This new series will list some of the classics (management, organizations, institutionalism, sociology, economic sociology) and useful books that might be included in a phd course or should be read by students to get a good foundation!
Fligstein’s The Architecture of Markets is a must read to understand how markets are built up on sociological foundations. Kathleen Thelen’s book, How Institutions Evolve, is a very interesting piece on institutional evolution, chapters are taken up and discussed in many PhD courses I know of (for example at Stanford).
Below are two books on organization theory with different approaches: Stinchcombe’s Information and Organizations and Hannan & Freeman’s Organizational Ecology.
The next too are dealing with categories and their implications(Bowker & Star’s Sorting Things Out), and the social construction of reality (Berger & Luckmann).
Not a classic yet, but this book features a good collection of papers on how clusters form and evolve, with examples from hollywood to biotech in Europe, US and China. It also contain papers that analyze how policies influence cluster development.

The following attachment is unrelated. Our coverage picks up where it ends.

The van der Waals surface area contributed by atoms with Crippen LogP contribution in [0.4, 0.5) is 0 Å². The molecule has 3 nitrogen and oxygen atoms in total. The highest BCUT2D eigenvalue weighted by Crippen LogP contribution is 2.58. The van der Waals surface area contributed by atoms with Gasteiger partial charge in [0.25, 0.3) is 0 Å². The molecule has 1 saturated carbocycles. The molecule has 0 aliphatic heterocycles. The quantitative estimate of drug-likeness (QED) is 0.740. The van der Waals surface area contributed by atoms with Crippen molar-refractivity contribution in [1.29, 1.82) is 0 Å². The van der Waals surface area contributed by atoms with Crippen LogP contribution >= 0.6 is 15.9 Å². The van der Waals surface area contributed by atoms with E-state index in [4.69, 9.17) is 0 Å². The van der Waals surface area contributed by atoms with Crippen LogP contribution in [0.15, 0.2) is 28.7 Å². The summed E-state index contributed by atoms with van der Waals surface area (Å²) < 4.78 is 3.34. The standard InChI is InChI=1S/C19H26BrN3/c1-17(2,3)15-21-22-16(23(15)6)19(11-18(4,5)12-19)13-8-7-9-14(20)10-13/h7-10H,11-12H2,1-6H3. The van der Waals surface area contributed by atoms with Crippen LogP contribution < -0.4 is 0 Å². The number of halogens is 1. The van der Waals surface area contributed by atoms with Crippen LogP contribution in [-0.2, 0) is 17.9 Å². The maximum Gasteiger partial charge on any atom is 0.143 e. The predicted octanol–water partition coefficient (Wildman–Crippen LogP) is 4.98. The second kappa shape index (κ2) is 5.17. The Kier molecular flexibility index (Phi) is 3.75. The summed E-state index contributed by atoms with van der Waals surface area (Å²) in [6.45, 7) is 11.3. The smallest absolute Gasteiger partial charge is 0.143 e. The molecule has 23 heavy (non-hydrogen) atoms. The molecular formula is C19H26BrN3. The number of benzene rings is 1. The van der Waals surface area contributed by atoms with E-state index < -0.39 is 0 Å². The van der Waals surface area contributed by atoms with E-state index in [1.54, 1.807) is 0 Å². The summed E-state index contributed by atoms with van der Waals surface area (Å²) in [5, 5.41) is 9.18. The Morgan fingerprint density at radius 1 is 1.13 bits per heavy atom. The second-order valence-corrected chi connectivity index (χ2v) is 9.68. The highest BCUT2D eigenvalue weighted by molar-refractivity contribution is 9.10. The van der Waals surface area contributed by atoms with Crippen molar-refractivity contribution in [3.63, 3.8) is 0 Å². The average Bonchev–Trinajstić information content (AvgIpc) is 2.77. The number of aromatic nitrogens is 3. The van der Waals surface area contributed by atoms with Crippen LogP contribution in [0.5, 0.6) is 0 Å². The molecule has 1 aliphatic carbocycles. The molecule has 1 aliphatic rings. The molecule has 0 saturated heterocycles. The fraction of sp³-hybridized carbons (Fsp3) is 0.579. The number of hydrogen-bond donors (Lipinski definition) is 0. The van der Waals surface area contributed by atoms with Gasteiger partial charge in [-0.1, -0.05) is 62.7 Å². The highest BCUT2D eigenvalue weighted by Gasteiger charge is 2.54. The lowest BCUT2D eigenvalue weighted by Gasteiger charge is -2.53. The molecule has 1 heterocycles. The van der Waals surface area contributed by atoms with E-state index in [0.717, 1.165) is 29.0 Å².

(To be continued)
The debate about the future of the university has traditionally been formulated as a dichotomous battle between “idealists”, or self-protecting groups of “research freedom”-loving academics, who fight under the flag of Humboldtian values, and the “market”-oriented policy makers and reform minded people, who fight with entrepreneurial spirit and Schumpeterian wit. And of course there are the disruptive innovators, say a Khan Academy, or MOOCs, who provide new ideas, new prospects, but also raise the overall entropy of the already chaotic educational system. In all, never has been the educational scene more turbulent and more diverse. It is both an exciting and a daunting time for those who are at the helm of universities.
I have always loved the middle ground though. I am an ally of innovation and market-oriented participation, yet I think it worth some time to slow down from time to time and explore some of the underlying values and cultural underpinnings.
I have been reading this interesting book on the concept of self-cultivation or ‘bildung’ which can be said to be one of the foundational concepts of the German University, and thus the modern research university (though there are some contending voices whether the ‘role model’ assumption holds).